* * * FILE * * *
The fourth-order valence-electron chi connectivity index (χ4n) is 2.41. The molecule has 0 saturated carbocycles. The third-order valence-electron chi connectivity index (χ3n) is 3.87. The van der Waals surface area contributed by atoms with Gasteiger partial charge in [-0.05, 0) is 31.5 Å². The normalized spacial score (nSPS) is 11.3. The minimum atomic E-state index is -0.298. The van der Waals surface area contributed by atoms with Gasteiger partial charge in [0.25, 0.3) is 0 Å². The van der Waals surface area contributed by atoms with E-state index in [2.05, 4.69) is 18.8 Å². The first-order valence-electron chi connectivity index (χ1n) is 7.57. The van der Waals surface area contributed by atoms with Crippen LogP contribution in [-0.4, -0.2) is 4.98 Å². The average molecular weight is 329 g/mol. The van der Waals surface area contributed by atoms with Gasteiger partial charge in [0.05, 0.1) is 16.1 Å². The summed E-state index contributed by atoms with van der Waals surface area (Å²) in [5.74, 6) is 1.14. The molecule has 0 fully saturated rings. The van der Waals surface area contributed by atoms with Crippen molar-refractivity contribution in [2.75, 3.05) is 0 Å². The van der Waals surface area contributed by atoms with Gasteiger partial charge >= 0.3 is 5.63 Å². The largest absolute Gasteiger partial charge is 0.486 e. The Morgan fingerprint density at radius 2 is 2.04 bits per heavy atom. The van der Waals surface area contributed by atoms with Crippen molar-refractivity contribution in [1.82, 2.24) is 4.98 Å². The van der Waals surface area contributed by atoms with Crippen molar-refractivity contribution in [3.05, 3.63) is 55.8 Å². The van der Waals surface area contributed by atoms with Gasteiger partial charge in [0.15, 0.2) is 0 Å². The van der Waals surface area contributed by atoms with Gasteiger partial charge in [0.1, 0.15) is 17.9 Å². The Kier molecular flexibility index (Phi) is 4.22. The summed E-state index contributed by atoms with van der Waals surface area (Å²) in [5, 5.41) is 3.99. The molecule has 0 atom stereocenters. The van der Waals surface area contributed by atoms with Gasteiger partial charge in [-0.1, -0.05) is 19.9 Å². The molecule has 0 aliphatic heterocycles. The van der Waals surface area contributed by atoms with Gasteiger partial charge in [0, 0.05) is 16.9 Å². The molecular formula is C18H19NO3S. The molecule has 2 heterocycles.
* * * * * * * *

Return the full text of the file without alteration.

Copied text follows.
The fourth-order valence-electron chi connectivity index (χ4n) is 2.41. The molecule has 0 saturated carbocycles. The third-order valence-electron chi connectivity index (χ3n) is 3.87. The van der Waals surface area contributed by atoms with Gasteiger partial charge in [-0.05, 0) is 31.5 Å². The normalized spacial score (nSPS) is 11.3. The minimum atomic E-state index is -0.298. The van der Waals surface area contributed by atoms with Gasteiger partial charge in [0.25, 0.3) is 0 Å². The van der Waals surface area contributed by atoms with E-state index in [2.05, 4.69) is 18.8 Å². The first-order valence-electron chi connectivity index (χ1n) is 7.57. The van der Waals surface area contributed by atoms with Crippen LogP contribution in [-0.4, -0.2) is 4.98 Å². The average molecular weight is 329 g/mol. The van der Waals surface area contributed by atoms with Gasteiger partial charge in [0.05, 0.1) is 16.1 Å². The summed E-state index contributed by atoms with van der Waals surface area (Å²) in [5.74, 6) is 1.14. The molecule has 0 fully saturated rings. The van der Waals surface area contributed by atoms with Crippen molar-refractivity contribution in [2.75, 3.05) is 0 Å². The van der Waals surface area contributed by atoms with Gasteiger partial charge >= 0.3 is 5.63 Å². The largest absolute Gasteiger partial charge is 0.486 e. The Morgan fingerprint density at radius 2 is 2.04 bits per heavy atom. The van der Waals surface area contributed by atoms with Crippen molar-refractivity contribution in [1.82, 2.24) is 4.98 Å². The van der Waals surface area contributed by atoms with Crippen molar-refractivity contribution in [3.05, 3.63) is 55.8 Å². The van der Waals surface area contributed by atoms with Gasteiger partial charge in [0.15, 0.2) is 0 Å². The van der Waals surface area contributed by atoms with Gasteiger partial charge in [0.1, 0.15) is 17.9 Å². The Kier molecular flexibility index (Phi) is 4.22. The summed E-state index contributed by atoms with van der Waals surface area (Å²) in [5, 5.41) is 3.99. The molecule has 0 atom stereocenters. The van der Waals surface area contributed by atoms with Gasteiger partial charge in [-0.1, -0.05) is 19.9 Å². The molecule has 0 aliphatic heterocycles. The van der Waals surface area contributed by atoms with Gasteiger partial charge in [0, 0.05) is 16.9 Å². The molecular formula is C18H19NO3S. The molecule has 2 heterocycles.